Many years ago I was involved in a series of projects funded by the National Science Foundation to create “statistical indicators” describing research productivity in the U.S. I was responsible for some of the survey and statistical research around describing the size and distribution of scientific and technical “journals” in different scientific fields.
Back then it was relatively straightforward to define a “journal.” The primary characteristics included peer review, a defined editorial policy, and sponsorship by some sort of stable organization or institution. Journals could vary in terms of their for profit or nonprofit nature, whether or not they accepted advertising, or whether or not they also published news, but the primary focus was on peer review and the publishing of new research.
Even back then we realized that the journal played many roles besides communicating research and that use of alternative ways for disseminating research (reprints and preprints, photocopies, seminars conference sessions, etc.) was just as important as, if not more important than, the journal itself.
Can someone point me to some current (non-paywalled, preferably — I’m not associated with any academic or research institutions) research or publications that explicitly define and count what constitutes a “journal” nowadays? Are journals still the same, just no longer disseminated primarily via issue-based bundling of articles on paper? Or has the definition changed given the ease with which communication and collaboration can occur regardless of copyright restrictions and other controls?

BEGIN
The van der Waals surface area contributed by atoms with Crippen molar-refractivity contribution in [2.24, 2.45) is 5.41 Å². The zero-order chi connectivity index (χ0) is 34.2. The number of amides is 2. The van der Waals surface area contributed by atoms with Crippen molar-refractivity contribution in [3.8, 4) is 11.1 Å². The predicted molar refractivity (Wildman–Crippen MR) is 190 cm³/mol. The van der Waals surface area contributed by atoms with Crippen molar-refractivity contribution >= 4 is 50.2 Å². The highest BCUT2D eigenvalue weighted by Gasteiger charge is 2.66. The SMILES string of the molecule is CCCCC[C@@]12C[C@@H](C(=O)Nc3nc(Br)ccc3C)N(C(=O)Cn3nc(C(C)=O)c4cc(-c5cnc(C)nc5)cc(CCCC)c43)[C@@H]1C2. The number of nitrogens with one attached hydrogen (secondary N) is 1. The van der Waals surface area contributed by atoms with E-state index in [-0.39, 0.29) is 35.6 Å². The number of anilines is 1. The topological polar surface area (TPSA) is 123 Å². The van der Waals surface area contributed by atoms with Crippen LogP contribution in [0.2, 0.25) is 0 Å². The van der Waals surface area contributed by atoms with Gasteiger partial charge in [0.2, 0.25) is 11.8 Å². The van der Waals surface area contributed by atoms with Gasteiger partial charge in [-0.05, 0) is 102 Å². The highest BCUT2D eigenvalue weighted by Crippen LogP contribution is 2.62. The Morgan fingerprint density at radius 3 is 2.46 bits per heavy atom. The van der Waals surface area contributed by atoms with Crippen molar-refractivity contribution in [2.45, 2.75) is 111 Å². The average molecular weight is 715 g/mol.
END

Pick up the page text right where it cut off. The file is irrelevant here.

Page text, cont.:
What got me thinking about this again was the article published by Mike Taylor in The Guardian recently titled Hiding your research behind a paywall is immoral. He makes a good case for why he thinks that publishing a journal article behind a “paywall” is actually an “immoral” act.
Here is the comment I made on Google+ about this article when a link to it was posted by William Gunn:
“Immoral” seems a bit of hyperbole, but I think the stronger argument is that, these days, if you publish behind a paywall without providing real alternative ways for people to discover your work, you have not really published and your potential impact on science and society are thereby reduced. That may not be immoral but it sure sounds stupid.
On reflection, the “stupid” comment may not always be appropriate. Here’s another comment I made on Google+ in response to a posting of the original link by Dimitrios Diamantaras and Hendrik Bunke:
The meat of the matter is what it means to “publish.” My PhD dissertation research decades ago was why scientists select the journals they do to publish their research. The obvious finding: people selected the journals that helped them reach the people they wanted to reach with their research. That doesn’t seem to have changed. One of the reasons so many people are willing to live with the “paywall” described by Taylor is that they don’t really care if they reach government policymakers, the general public, or others outside the paywall. They don’t think reaching such audiences is important in comparison with reaching the influencers/decisionmakers already within the paywall. I don’t see this as “immoral” it’s just enlightened self interest based on an underestimate of the potential value of reaching more people.
I think this is another case where to change behavior you need to change motivation and the only way to do that in such a complex environment as academic journal publishing is through education and through support of viable alternatives.
I suspect that a mix of top down requirements (e.g., government funder requirements for open access) and bottom up change (e.g., younger researchers being more receptive to unrestricted collaboration and publishing) will finally change the day. But change won’t happen overnight.
Copyright (c) 2013 by Dennis D. McDonald.